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    Maybe zoo med is weird then. But for the vast majority of residencies and internships you will hear that it is much easier to get accepted right after graduation rather than after being in practice for a while. You have to remember that applications to internships and residencies require recommendations and you can't just get any random vet to write you one. Many of them want board certified vets writing the recommendation for the residency that you are applying for. Now, in zoo med it might be that you have to work after graduation to make these connections, I don't know. But many of your recommendations will come from clinicians you spent time with in rotations or on externships, once you graduate and a few years go by, it is hard to get those letters.

    I have only been back at school for 2 weeks and I have heard the above a few times now when professors and staff have discussed the best path to an internship or residency.
     
  13. nyanko

    nyanko 360noscope squidkid
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    One thing I could see being an issue with going back to internship after having a job for awhile is that at in an internship you are basically treated like a subordinate again, sort of like being in school, having your diagnostic and treatment plans constantly scrutinized and changed, and I do imagine that this would be very difficult to deal with after having been out working independently for awhile.

    Not to mention the pay cut.
     
  14. dyachei

    dyachei vet robot pirate zombie
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    usually zoo med wants 2 internships before residency. In addition to connections. Or at least, that's what multiple advisors told me when i was looking into it.
     
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  15. MassDVMMPH

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    Most residencies don't demand you do an internship first if you have years of clinical experience already. They just want you to have experience (in other words, not a brand new graduate) and either an internship or regular work experience will suffice. I think the competition for residencies is much more fierce than when I graduated, mostly because the people graduating now seem to be planning on the bigger salaries of specialty practice to pay off those ridiculous loans they have taken on. But back in the mid-2000s, I had plenty of classmates who never did an internship, but still got into residencies after a few years in general practice. I know one who is a radiologist and one who went into dermatology that way. Lots of people are doing multiple internships now, not because residencies are demanding it, but because the poor kids cannot land a residency after the first one due to the competition, so they just sign on for another year of indentured servitude in hopes they get into a residency the next year. I really think it's the competition that has resulted in this situation - not the so-called demands of the residency programs themselves.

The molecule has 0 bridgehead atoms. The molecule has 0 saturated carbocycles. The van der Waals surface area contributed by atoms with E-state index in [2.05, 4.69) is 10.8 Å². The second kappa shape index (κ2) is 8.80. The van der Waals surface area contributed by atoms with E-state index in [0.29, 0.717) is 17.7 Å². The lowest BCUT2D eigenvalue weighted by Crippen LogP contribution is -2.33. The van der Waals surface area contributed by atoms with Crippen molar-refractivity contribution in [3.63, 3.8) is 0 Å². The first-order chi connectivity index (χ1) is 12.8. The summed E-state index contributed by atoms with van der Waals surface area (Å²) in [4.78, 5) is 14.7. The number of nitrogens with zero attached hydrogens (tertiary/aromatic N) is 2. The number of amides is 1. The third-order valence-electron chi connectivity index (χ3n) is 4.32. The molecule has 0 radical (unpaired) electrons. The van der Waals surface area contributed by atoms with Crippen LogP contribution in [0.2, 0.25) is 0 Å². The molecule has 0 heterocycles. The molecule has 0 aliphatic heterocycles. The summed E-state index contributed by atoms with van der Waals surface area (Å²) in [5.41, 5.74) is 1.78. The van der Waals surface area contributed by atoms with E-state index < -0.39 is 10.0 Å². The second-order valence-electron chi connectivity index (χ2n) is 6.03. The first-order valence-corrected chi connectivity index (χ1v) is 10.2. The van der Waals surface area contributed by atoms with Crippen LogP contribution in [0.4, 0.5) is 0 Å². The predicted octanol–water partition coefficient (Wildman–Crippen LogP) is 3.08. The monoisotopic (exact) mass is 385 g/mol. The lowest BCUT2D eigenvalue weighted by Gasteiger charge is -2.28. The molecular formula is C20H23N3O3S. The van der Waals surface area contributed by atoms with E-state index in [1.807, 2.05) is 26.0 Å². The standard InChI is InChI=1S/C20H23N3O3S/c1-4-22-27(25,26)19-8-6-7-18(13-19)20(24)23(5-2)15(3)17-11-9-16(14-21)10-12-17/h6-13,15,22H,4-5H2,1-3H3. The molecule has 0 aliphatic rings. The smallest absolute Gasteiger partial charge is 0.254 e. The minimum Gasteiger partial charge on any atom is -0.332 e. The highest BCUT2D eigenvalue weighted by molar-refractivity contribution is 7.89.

16. nyanko

    nyanko 360noscope squidkid
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    On the other hand, I know a 2012 grad who's been working since graduation and was told that to be competitive for residency he had to go back and do an internship.
     
  17. MassDVMMPH

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    Exactly - it is the increased competition that has resulted in this situation. Residency programs used to advertise in JAVMA for applications and say things like "requires one year internship OR equivalent experience in small animal practice." That was taken directly from a dental and oral surgery residency offer at a U.S. college of veterinary medicine in 2005. Also, just to give you an example of how jobs have become more scarce, I just looked at the classifieds in a single issue of JAVMA during that same year (2005) and there were 42 pages of associate veterinarian job offers (and I purposely left out the educational opportunities section and the institutional, industrial, and public practice section when I counted pages). Residencies just weren't in demand the way they are now. They were in competition with all the associate jobs that were available then (and paid more).
     
  18. equinerider26

    equinerider26 MU CVM c/o 2016!
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    I went to the SFT conference in August, and every boarded theriogenologist we talked to said to practice for a few years before applying for residency. So, zoo med isn't alone in the world of wanting experience before application.